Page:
Timothy N. Welbeck, Esq.




Timothy Welbeck represents, literally and figuratively. He is an emcee, attorney and educator who has crafted a stirring brand of music that is thought-provoking and relevant, honest and life-changing. The Forethought chronicles Timothy’s journey as an artist, attorney, and professor, while illustrating the dynamics of the various roles he holds. It also serves as an introduction to his latest album—No City for Young Men.

Grammy Award-winning hip-hop artist and humanitarian Wyclef Jean visited the class, led by Timothy Welbeck, to talk about his experiences in Haiti that shaped his career.
GRAMMY Award-winning, multi-platinum hip-hop artist and humanitarian Wyclef Jean paid a special visit to "Hip-Hop and Black Culture" on Friday October 13, 2017 to discuss his iconic career in the recording industry, his humanitarian work, and his latest album "Carnival III: The Fall and Rise of a Refugee."
Got the chance to catch gems from the OG Wyclef Jean when he visited Temple University Professor Timothy Welbeck's Hip-Hop & Black Culture course. Shot by: @ginabenigno_ & @hqlou

May You Ever (Official Video)

Published on Feb 27, 2017

Artist: Timothy Welbeck
Song: May You Ever
Album: No City for Young Men
Production: Tone Jonez
Director: Timothy Welbeck

May You Ever is a moving single from Timothy Welbeck’s forthcoming album No City for Young Men. The song, featuring production from Tone Jonez, seeks to affirm the beauty, dignity, brilliance, and accomplishments of black women, a group Malcolm X once proclaimed is the most disrespected group in America. In it, he raps: "May you ever, sojourn for the truth like Isabella/Be regal the way Michelle does/May you ever, raise up kings like Coretta/Be courageous like Harriet was … May you ever, break ground like Venus and Serena/Sing of freedom like Lena/May you ever, inspire like Septima/Bring the fire like Nina ..." In so doing, encourages women to continue into the remarkable example of these iconic women, and celebrates the often overlooked contributions of black women to society at large.   In describing the song, Timothy said, “The entire idea was to leverage the power of hip-hop to convey the intrinsic value, beauty, brilliance, and poise of women, particularly black women.  I make specific reference to black women, not as a means to exclude others (all who find encouragement in this, please do), but to specifically affirm a group whose worth is routinely questioned, and whose contributions are regularly overlooked. It is as my friend Ekemini Uwan often says, “Change the narrative.’”  In his self-directed video to accompany the song, he features his wife and two daughters, along with other accomplished women from his local Philadelphia area as a means to celebrate the remarkable achievements of everyday women.

You may read the lyrics, along with annotations here.

Revolt TV segment

Published on Mar 1, 2017

Erin Simon, Content Strategist and Producer for REVOLT TV, visited Timothy's Hip-Hop and Black Culture at Temple University on to film a segment documenting how Timothy uses hip-hop culture to examine the African American experience, and further documents how he uses a variety of instructional methods in the classroom.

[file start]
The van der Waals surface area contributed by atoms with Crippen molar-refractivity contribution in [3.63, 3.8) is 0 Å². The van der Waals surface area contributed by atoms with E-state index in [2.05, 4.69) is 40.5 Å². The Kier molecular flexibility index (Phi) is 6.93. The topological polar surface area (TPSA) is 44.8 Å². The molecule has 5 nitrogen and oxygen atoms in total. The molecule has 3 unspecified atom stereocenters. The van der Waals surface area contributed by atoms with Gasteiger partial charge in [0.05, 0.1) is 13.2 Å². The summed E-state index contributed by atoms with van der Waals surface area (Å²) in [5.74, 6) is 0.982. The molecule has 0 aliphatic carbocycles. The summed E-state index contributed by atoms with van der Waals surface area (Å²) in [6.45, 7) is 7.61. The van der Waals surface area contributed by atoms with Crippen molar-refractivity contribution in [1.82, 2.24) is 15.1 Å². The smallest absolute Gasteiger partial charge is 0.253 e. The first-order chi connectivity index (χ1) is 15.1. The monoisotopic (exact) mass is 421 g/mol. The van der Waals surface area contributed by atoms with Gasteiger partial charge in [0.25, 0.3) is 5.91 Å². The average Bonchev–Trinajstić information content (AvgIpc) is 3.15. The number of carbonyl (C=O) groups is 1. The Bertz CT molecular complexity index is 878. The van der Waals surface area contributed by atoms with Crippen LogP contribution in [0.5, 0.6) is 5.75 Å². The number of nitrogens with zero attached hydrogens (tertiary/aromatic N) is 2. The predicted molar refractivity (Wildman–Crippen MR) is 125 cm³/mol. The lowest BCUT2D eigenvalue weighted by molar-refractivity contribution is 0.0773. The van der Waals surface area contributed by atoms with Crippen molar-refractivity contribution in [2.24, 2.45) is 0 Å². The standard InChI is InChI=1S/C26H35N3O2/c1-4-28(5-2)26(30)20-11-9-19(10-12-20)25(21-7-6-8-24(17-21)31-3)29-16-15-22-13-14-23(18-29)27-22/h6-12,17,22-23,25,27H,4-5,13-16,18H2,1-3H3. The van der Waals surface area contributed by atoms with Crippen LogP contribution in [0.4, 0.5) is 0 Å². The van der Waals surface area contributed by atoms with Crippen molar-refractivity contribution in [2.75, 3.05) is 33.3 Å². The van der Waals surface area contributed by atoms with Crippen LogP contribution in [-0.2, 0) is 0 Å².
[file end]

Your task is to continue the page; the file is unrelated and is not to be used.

Hip-Hop and Black Culture, is a course within the Department of Africology and African American Studies designed to lead its students into in-depth analysis of hip-hop as a cultural expression, as well as the relevance of hiphop’s role as the preeminent modern black aesthetic and the definitive cultural expression of this generation. The primary focus of this course is to provide a comprehensive foundation for understanding the relevance of hip-hop’s role in the modern African American experience, its representation and misrepresentation of African Americans, as well as its role as a vehicle of expression that articulates cultural norms translated into socially acceptable sounds.  Timothy has taught the course since the fall of 2011, and incorporates a variety of instructional methods, including rapping in class, to explore course content. REVOLT TV learned of the course, and sought to cover the innovative methods and material Timothy uses in class.

The Souls of Black Folk (official video)

Published on Aug 8, 2016

Artist: Timothy Welbeck
Song: The Souls of Black Folk feat. Dozzy Daniel
Album: No City for Young Men
Production: Tone Jonez
Director: Clark Kennedy

The Souls of Black Folk is a captivating single from Timothy Welbeck’s forthcoming album No City for Young Men. The song, which features exquisite production from Antonio “Tone Jonez” Jones and a stand out guest appearance from Dozzy Daniel, is inspired by W.E.B. Du Bois' seminal work of the same name. The song alludes to Du Bois' "The Souls of Black Folk", James Weldon Johnson and John Rosamond Johnson’s Lift Ev'ry Voice, while still ringing true of hip-hop. 

The video, directed by Clark Kennedy, chronicles the vibrance of a small church whose building is bombed by people incensed by the pastor's community activism. In so doing, the video captures the harrowing reality African Americans have endured throughout their collective history, particularly as it relates to the terror imposed by reoccurring attacks on traditional black churches. Regrettably, the video has become all the more relevant in light of news of six church bombings across the nation within the past year.